Lawmakers hear about workforce solutions being created for the healthcare industry and more through Talent Pipeline Management

In a meeting of the Interim Joint Committee on Health, Welfare, and Family Services at the Kentucky State Fair Thursday, Kentucky Chamber Foundation Workforce Center Executive DirectorLaKisha Miller detail the successes seen by the organization’s Talent Pipeline Management Program (TPM®️) and efforts that have helped to create a stronger alignment between education and the needs of Kentucky employers. 

In partnership with the Kentucky Education and Labor Cabinet, TPM®️ has developed a network of over 300 employers across many of Kentucky’s key and signature industries. Miller explained that in the four years of the program, TPM®️ has helped to connect over 4,000 Kentuckians to jobs and training opportunities.

“Our goal is to help employers become more efficient and effective at determining their most critical workforce needs, evaluating the skills needed for these in-demand positions, and facilitate a process to communicate these needs to improve the performance of industry talent pipelines across the state,” Miller said.

Specifically, in the healthcare industry, she said TPM®️ has worked to convene a diverse pool of over 70 employers ranging from hospitals to long-term care facilities, bringing alignment to help expand healthcare pipelines across the state. 

Through the TPM®️ process, employers identified a two-year demand for more than 1,800 registered nurses. As employers reviewed the many barriers that contributed to the nursing shortage, they found that nursing students could not complete their programs due to a lack of clinical rotation sites. To address this barrier, TPM® employers, education partners, and the Kentucky Chamber Foundation’s Workforce Center developed a partnership with CastleBranch, a clinical scheduling software, to standardize the scheduling process and increase the availability of more rotation sites for nursing students. Miller stated this workforce solution has helped more than 1,600 nursing students to date.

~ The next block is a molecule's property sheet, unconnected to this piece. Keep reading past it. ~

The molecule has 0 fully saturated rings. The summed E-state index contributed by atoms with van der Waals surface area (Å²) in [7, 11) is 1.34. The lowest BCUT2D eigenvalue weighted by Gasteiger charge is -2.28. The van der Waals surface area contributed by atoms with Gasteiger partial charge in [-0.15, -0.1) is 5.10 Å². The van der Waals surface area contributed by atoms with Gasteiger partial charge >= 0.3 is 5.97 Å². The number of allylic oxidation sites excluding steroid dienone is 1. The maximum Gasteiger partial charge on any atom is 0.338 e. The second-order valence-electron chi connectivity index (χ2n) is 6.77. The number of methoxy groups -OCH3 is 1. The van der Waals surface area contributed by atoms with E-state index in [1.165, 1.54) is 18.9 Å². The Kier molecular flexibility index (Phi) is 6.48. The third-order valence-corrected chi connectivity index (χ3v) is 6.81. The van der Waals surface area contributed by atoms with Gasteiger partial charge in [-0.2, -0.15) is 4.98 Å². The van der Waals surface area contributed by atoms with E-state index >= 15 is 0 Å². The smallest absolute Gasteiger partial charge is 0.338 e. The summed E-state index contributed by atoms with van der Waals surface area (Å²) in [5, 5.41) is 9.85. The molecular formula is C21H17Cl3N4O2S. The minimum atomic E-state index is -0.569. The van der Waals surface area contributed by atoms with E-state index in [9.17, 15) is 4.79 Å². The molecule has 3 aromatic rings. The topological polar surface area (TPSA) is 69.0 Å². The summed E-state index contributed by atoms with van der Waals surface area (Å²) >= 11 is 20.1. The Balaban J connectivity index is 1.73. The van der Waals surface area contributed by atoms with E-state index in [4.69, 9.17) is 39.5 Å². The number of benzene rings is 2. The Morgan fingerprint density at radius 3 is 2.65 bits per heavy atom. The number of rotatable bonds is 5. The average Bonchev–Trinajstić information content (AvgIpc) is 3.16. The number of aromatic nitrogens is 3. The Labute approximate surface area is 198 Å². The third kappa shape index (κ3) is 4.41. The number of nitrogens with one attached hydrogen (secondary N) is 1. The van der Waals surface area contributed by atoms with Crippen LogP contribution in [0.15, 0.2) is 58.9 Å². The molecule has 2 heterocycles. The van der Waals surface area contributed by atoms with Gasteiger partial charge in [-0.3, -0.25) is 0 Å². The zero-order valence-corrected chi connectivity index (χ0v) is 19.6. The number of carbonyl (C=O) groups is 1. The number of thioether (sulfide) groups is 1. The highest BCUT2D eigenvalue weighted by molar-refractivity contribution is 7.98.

“Our Eastern Kentucky healthcare collaborative realized, through TPM®️’s data collection process, that their nursing shortage became exasperated due to many nursing students finding it difficult to complete school. Some barriers identified included childcare issues, food security, and transportation. With this knowledge, the Eastern Kentucky Concentrated Employment Program (EKCEP) partnered with TPM®️ to apply for a Department of Labor grant to create the Healthcare Pathways Partnership Program; to expand support services for healthcare careers in the region. EKCEP was awarded a $2.5M grant and has served over 862 individuals,” Miller said.

Last year, TPM®️ created a statewide healthcare advisory council to align healthcare efforts across the state. This advisory council is comprised of TPM®️ employers, hospitals and long-term care facilities, state partners, and healthcare associations. This group has recently identified the State Registered Nurse Aide (SRNA) shortage as a top priority and is working on expanding programs and pipelines statewide.

Several groups testified on programs related to workforce shortages in the health care industry and Committee Chair Kim Moser encouraged groups to work together to continue addressing challenges.

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Jacqueline Pitts
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